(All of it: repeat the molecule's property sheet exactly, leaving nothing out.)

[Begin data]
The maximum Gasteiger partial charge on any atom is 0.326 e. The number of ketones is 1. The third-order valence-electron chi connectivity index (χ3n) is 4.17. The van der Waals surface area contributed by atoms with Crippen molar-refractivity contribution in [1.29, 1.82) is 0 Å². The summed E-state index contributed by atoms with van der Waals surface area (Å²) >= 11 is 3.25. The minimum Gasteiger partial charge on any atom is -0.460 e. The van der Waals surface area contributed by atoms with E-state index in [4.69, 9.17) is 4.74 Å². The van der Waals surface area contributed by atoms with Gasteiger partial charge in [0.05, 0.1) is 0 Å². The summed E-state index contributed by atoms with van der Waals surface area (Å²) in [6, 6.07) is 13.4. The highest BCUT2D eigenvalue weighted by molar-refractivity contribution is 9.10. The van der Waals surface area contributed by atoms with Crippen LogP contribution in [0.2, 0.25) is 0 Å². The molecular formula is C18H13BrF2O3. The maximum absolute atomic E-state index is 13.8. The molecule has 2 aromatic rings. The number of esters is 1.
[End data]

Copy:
The maximum Gasteiger partial charge on any atom is 0.326 e. The number of ketones is 1. The third-order valence-electron chi connectivity index (χ3n) is 4.17. The van der Waals surface area contributed by atoms with Crippen molar-refractivity contribution in [1.29, 1.82) is 0 Å². The summed E-state index contributed by atoms with van der Waals surface area (Å²) >= 11 is 3.25. The minimum Gasteiger partial charge on any atom is -0.460 e. The van der Waals surface area contributed by atoms with E-state index in [4.69, 9.17) is 4.74 Å². The van der Waals surface area contributed by atoms with Gasteiger partial charge in [0.05, 0.1) is 0 Å². The summed E-state index contributed by atoms with van der Waals surface area (Å²) in [6, 6.07) is 13.4. The highest BCUT2D eigenvalue weighted by molar-refractivity contribution is 9.10. The van der Waals surface area contributed by atoms with Crippen LogP contribution in [0.2, 0.25) is 0 Å². The molecular formula is C18H13BrF2O3. The maximum absolute atomic E-state index is 13.8. The molecule has 2 aromatic rings. The number of esters is 1.